Jim Love, Paul Bunyan Bouquet no. 2, 1968. Photo: Nash Baker
Jim Love, Jack, 1972. Photo: Nash Baker
Jim Love, Jack, 1972. Photo: Nash Baker

Jim Love

Paul Bunyan Bouquet no. 2, 1968
Red brass and cast iron

Lovett College Courtyard
Gift of The Brown Foundation

Jack, 1972
Painted metal     

W. Edwin Bryan, Jr. Plaza, Barbara and David Gibbs Recreation and Wellness Center
Gift of the Kenneth E. Bentsen Family   

Jim Love remains one of Houston’s most beloved sculptors. His early practice of welding and assembling artworks out of junkyard finds first earned him national recognition in 1961 for his inclusion in the Museum of Modern Art’s groundbreaking exhibition The Art of Assemblage—a turning point in the art historical and institutional treatment of collaged forms. The Amarillo-born artist was based in Houston at the time, culling cast-off objects from antique lots and junkyards in the Houston Heights and rural Texas, transforming discarded metals into humorous, elegant forms. He often referred to these assemblages as “put-togethers.”

In the mid-1950s, while working as the chief preparator at the Contemporary Arts Museum Houston, Love fell in love with a junkyard in Waco where he discovered all sorts of discarded machinery and cast-iron odds and ends. Out of these materials came a whole line of small hybrid figures, including “bouquets” of metal flowers cast from metal brushes, rusted discs, and iron piping. Paul Bunyan Bouquet no. 2, imagined as a bouquet on the scale of a giant, is a prime example of the artist’s early career work.

Love’s fondness for what writer and critic Donald Barthelme called “almost-useful objects” is evident in the sculptor’s major works of the 1970s. Jack, Love’s second work for Rice and arguably his most iconic series of sculptures, reveals the artist’s sophisticated hand. No longer working in found objects, Love used innovative techniques to weld steel in forms that poked at the seriousness of Minimalist sculpture, as with Donald Judd, Richard Serra, and Robert Morris. Barthelme likened him to a kind of Texan Claes Oldenburg. Jim Love and his work have since had an important—and long-standing—influence on Texas artists and institutions.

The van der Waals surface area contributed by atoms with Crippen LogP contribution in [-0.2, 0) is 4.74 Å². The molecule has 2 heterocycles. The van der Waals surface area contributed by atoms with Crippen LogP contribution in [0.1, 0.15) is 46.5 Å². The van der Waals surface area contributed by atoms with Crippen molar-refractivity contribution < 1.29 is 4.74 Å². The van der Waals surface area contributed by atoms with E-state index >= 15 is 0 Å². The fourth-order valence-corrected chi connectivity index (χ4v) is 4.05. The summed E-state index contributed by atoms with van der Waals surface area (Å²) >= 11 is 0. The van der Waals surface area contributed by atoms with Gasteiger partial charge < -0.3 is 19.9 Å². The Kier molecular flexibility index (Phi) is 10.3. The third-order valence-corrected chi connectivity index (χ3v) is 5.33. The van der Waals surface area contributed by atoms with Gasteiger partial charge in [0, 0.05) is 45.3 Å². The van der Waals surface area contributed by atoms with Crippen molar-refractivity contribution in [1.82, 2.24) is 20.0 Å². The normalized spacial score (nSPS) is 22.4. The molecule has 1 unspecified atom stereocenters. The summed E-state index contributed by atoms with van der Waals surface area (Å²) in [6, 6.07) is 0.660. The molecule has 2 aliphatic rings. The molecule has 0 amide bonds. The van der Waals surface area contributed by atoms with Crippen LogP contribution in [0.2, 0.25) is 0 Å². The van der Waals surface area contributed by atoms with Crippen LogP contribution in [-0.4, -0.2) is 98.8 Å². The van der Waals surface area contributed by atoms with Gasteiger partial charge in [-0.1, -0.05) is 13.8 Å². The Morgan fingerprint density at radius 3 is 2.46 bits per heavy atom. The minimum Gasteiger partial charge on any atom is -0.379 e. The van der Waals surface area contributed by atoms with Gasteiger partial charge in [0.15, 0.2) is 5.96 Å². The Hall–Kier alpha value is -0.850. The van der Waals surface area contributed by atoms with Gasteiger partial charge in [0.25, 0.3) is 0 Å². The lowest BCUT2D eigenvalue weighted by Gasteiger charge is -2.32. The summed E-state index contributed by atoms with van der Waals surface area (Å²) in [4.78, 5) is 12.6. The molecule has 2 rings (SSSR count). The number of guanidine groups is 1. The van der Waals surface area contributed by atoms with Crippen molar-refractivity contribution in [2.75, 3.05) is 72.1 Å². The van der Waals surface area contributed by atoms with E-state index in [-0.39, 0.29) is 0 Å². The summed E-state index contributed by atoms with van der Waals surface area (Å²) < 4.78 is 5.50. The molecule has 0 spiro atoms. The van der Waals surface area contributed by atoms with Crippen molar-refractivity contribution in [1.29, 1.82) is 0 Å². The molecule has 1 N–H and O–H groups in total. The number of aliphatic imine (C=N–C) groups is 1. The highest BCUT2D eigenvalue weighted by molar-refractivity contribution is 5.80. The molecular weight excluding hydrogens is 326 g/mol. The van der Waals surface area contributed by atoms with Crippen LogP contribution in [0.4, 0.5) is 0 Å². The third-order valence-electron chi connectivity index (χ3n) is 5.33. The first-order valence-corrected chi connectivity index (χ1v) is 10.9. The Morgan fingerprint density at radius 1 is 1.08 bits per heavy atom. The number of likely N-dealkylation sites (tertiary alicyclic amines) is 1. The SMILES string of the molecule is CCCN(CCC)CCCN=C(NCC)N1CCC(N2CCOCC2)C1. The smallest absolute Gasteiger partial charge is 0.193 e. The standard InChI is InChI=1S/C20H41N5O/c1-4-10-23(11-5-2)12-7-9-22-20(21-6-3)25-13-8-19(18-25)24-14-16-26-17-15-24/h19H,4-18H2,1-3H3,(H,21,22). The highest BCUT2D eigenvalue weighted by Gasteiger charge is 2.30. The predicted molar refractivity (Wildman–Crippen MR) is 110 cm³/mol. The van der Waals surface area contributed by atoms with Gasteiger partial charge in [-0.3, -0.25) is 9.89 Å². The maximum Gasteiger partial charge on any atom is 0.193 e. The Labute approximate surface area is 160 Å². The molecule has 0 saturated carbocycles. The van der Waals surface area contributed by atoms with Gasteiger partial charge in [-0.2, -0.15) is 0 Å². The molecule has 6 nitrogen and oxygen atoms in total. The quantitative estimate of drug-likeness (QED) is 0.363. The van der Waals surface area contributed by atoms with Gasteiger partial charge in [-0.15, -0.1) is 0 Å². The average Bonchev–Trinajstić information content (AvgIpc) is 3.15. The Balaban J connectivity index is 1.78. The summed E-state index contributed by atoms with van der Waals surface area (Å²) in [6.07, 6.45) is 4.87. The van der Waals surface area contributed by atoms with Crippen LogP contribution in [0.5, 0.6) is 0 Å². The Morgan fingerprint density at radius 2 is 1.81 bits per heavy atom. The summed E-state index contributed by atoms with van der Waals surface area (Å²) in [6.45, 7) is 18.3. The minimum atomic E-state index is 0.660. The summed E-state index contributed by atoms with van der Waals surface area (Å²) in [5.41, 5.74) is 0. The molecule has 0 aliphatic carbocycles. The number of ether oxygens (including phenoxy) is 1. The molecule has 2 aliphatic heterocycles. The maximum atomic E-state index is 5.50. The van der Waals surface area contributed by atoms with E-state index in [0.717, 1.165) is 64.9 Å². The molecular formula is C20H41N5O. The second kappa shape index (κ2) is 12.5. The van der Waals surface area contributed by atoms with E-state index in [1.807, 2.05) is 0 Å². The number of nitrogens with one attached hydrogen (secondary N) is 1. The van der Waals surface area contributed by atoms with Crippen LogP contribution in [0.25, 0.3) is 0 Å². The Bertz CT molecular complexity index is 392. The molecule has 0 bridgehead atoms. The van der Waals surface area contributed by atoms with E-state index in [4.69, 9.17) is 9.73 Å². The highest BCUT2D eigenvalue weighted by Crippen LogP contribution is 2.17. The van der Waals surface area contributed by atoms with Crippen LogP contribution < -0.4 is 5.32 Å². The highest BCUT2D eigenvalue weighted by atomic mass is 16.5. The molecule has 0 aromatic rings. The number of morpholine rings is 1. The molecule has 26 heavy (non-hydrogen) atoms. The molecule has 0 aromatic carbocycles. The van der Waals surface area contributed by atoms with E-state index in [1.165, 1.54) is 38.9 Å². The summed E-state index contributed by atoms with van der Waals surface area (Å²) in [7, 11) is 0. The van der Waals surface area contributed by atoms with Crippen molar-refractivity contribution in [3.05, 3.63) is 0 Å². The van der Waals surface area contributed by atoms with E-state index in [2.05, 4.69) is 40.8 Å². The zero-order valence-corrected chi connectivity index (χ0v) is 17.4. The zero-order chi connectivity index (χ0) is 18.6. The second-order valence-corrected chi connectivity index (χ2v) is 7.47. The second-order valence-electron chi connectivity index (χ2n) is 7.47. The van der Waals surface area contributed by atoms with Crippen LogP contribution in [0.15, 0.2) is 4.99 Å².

About the artist: Born in Amarillo, Texas, Jim Love (1927-2005) earned a B.A. at Baylor University and in the 1950s worked as a set fabricator for Houston’s Alley Theatre and was the chief technician for the Contemporary Arts Museum Houston, hand-picked by the museum’s first acting director, Jermayne MacAgy. Love garnered national recognition through the groundbreaking exhibition The Art of Assemblage at the Museum of Modern Art, New York, in 1961. His first major museum survey, Jim Love: Up to Now (1980), was organized by the former Institute for the Arts at Rice University with the help of Dominique de Menil and traveled to SFMOMA, Amarillo Art Center, and the Hudson River Museum. In 2006, Love was honored with a posthumous career survey, Jim Love: From Now On, at the Contemporary Arts Museum Houston in 2006. Love’s works are in the permanent collections of several museums, including the Museum of Modern Art, the Whitney Museum of American Art, the Menil Collection, and the Museum of Fine Arts, Houston, among many others. Love died in Houston in May 2005.